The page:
I went to art college from Grammar School in the late sixties, much to the disappointment of my teachers who really only valued an academic path. Needless to say the teaching of art at school was rather perfunctory and I sometimes wonder how I ever ended up on an art course! I started a Pre-Degree course with a vague idea of studying graphics because I thought that was the surest path to employment.
However as soon as I started working in clay,I was hooked and so went on to apply for a degree course that included this discipline.I actually studied Glass with Ceramics on the Dip AD course at Stourbridge college of Art. I was lucky enough to be a student when art education was beginning to break away from the restraints of the past ,and before it became subject to the financial, intellectual and creative restraints of the present time.
The course was quite broad-based with a strong fine art influence, and the opportunity to work in a variety of materials including wood and metal as well as glass and clay.
After graduating I continued to work in a variety of materials, making sculptural objects such as wood and metal reliefs, which I exhibited ,but were not easy to sell. During the 70s and 80's I brought up 2 children, taught art in schools and colleges and continued to make work and exhibit, concentrating on ceramics.
During the 80's I started making the precursors of the trompe l’oeil work that I make now. The first pieces were clothed torsos that started off as rectangular pots,and gradually took on more realistic form I was probably influenced more by sculptors and painters than other ceramicists- Claes Oldenburg's soft sculptures; Rene Magritte's shoes with toes.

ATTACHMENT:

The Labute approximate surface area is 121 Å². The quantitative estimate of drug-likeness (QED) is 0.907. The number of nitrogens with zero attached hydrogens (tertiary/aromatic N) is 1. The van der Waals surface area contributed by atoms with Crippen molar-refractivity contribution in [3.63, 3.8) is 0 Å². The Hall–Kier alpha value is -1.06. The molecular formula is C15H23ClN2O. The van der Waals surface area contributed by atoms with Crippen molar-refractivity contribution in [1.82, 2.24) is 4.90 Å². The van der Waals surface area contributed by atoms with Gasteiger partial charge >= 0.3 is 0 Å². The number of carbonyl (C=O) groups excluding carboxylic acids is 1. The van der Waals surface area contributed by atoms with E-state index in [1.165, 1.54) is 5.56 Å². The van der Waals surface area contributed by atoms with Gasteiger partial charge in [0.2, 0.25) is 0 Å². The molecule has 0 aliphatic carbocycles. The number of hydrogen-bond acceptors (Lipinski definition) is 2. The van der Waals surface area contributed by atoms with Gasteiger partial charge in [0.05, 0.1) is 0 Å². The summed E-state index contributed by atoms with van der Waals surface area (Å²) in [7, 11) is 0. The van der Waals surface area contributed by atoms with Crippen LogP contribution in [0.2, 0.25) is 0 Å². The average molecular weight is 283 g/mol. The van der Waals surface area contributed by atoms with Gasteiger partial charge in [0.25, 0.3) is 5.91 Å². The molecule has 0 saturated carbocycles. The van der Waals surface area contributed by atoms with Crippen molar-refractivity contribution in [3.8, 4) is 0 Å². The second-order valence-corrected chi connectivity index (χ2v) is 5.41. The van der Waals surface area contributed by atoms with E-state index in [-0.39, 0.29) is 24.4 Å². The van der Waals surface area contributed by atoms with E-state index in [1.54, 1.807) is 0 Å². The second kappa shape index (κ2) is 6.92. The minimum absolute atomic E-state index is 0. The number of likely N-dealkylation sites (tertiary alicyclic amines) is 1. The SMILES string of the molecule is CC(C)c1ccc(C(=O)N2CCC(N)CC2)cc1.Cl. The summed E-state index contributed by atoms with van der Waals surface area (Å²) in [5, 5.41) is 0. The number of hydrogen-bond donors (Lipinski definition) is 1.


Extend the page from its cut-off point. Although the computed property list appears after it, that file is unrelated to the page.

I then started making open bags-these were still loosely speaking pots as were the torsos. This, of course, opened up a wealth of source material in every day objects, that are part of every day life.
I usually tell people that I was influenced by the traditions of the Leach approach, in that I consciously rejected the idea of “truth to materials”, which although not considered relevant my many practitioners today, was still prevalent in the late sixties when I was at college.
My early sculptural ceramics were angular pieces based on architecture and machinery; My later and current work seeks to imitate leather and cloth - all ways of making clay into non-claylike forms.
I have always developed ranges of vessels alongside my realistic work. I have in the past made machine like forms, but at present am working on wrap around jugs , teapots, and vases.
Art in Clay - Hatfield House : Art in Clay 2015
July 03, 2015 to July 05, 2015
Trompe l'oeil sculpture and handbuilt vessels in stoneware.
Work generally available from:
The Ropewalk, Barton on Humber
The Biscuit Factory Newcastle
Byard Art, King's Parade, Cambridge
Marine House Gallery Beer Devon www.marinehouseatbeer.co.uk
Potteries Museum and Art Gallery, Hanley,Stoke on Trent
Gallery on the Usk, Crickhowell
Craft Renaissance Kemeys Commander, Usk. www.craftrenaissance.co.uk
The Brewery Arts Centre Cirencester, Brewery Court, Cirencester, Gloucestershire GL7 1JH, www.newbreweryarts.org.uk
Ridware Arts, Blythe House Farm, Hamstall Ridware, Staffs
Tarporley Gallery, 105 High Street, Tarporley, Cheshire. www.tarporleyartgallery.co.uk
The Gallery Leek, 17a Broad Street, Leek, ST13 5NR
Firing is in an electric kiln to 1260 degrees.
A range of stoneware glazes is used including magnesium based glazes in several colours.
Low fired metal lustres are also used for details
I graduated from Stourbridge College of Art in 1970 with a Diploma in Art and Design(glass with ceramics).
I have been making work since then ,but also brought up two children and taught in schools and further education colleges for several years.
I am now working full-time as a ceramicist.
Craft Potters Association (UK)